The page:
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The Buddha in the Bottle

Hustle and bustle, laughter, elbows in ribs, not much room to manoeuvre, and lots of red wine, yes, you can guess, it was the Italian wine trade show. Were there lots of Italians present or was it the effect of Italian wine on Swedes? Either way, the atmosphere felt quite Mediterranean, which was very welcome on this icy cold day. And what better room for the show to take place in than the Grand Hotel’s Mirror room: gilded ceilings, gold panelled walls and vertiginously tall mirrors. Smiling benevolently from above, angelic faces adorned with bunches of grapes.

White clad tables were lined along the wall like a row of dominoes, with not numbers but bottles matching up between tables. On every table red wine. Hardly a bottle of white in sight. What’s more, not red for the faint-hearted, but full-bodied, highly alcoholic and pulsing. Ripasso, Amarone della Valpolicella, Barolo, Barbaresco and Brunello di Montalcino. Every importer seemed to have a selection of these on his table. Bottles beckoned, promising to be better or more exciting than their equivalent on a neighbouring display.

Italian Wine Trade Show, Grand Hotel, Stockholm, November 2015

Italian Wine Trade Show, Grand Hotel, Stockholm, November 2015

Swedes I was told, like powerful wines. They can match them with many of their traditional dishes as well as with their flavoursome wild meats such as reindeer and elk. Ripasso and Amarone are great favourites.

I remember a time when Amarone was not drunk with food but rather at the end of a meal. With its rich flavours and high alcohol obtained from fermenting dried grapes, Amarone was one of those wines coined “vini da meditazione” (meditation wine) by the Italian food writer and activist Luigi Veronelli. Those were wines that were best consumed at the end of a meal, their dense structure, sweetness and high alcohol making them tricky to pair with food. Not that they require food: they are the perfect post-prandial beverage, to be enjoyed for what they are and how our being responds to them. And it is once the job of eating is over, that we can truly relax, properly talk, hold philosophical discussions and possibly meditate. The term “vino da meditazione”, however, came into existence a while back, in the 1970s. That was when table wines used to be between 11% and 12.5% abv, before alcohol levels started soaring in response to global warming and to the trend for picking grapes at maximum phenolic ripeness.

Does “vino da meditazione” have any relevance today? Table wines are now between 13% and 15% abv and they are meatier. Consumers have progressively got used to stronger table wines and many like some sweetness and residual sugar in their fermented grapes. Meanwhile, the appetite for Amarone has increased. According to the Oxford Companion to Wine online, the production of Amarone has more than tripled between 1990 and 2003. Some producers are able to maintain the alcohol content at 15% or 15.5%, but it can reach 17%. Ripasso, made from refermenting new Valpolicella wine with the pomace of Amarone, is not quite as potent as Amarone. Nevertheless, the fermentation process is designed to give more power, depth, alcohol and sweetness to ordinary Valpolicella. It is a robust wine but its usual alcoholic content is equivalent to many table wines, i.e. 13.5%-14.5%. The boundaries of “vini da meditazione” have blurred with those of “vins de tous les jours”. Both are consumed interchangeably. If not by all, certainly by the Swedes.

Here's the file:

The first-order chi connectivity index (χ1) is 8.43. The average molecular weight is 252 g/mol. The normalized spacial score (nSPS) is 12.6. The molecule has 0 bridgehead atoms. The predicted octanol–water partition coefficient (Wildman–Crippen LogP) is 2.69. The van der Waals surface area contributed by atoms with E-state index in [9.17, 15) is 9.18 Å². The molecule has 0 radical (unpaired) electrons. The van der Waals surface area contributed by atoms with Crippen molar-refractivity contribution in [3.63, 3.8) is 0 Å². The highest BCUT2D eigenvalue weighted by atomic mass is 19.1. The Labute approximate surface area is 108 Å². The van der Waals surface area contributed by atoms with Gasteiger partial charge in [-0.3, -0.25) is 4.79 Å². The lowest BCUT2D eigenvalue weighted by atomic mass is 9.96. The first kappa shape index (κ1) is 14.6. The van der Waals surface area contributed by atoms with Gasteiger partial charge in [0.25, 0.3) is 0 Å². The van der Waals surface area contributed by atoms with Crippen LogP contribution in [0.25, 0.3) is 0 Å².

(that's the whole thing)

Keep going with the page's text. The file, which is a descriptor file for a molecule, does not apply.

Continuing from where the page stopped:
Today's recommendation for wines to drink with Fallow deer with blackcurrant and celeriac

The week-end recommendation for wines to drink with Fallow deer, blackcurrant and celeriac. SvD newspaper, Wine and Food, 4.12.2015.

What can we deduce from this? Is it a case of, in the words of Cole Porter, “Anything Goes”? Is it a trend? Admittedly, habits have changed. Dessert wines are not as popular as they once were and a meal is not necessarily sealed with an inevitable brandy. Does a full-bodied, ripe, appassimento wine bridge a meal through to coffee? It would be a shame to think that there is no room for some sort of meditation over a glass of wine once plates have been cleared away. Maybe there is no longer time for this in the busy twenty-first century. The meal, the part where we chew, has become the focal point for communion, with coffee the cue to soon get up and go. Furthermore, if powerful wines are served throughout an entire dinner, there is a reduced likelihood of reaching any form of enlightenment, let alone coffee-time before self-combustion. If you want to meditate, forget alcoholic vapours. Roll out your yoga mat and get chanting “Om” rather than “Amarone”.

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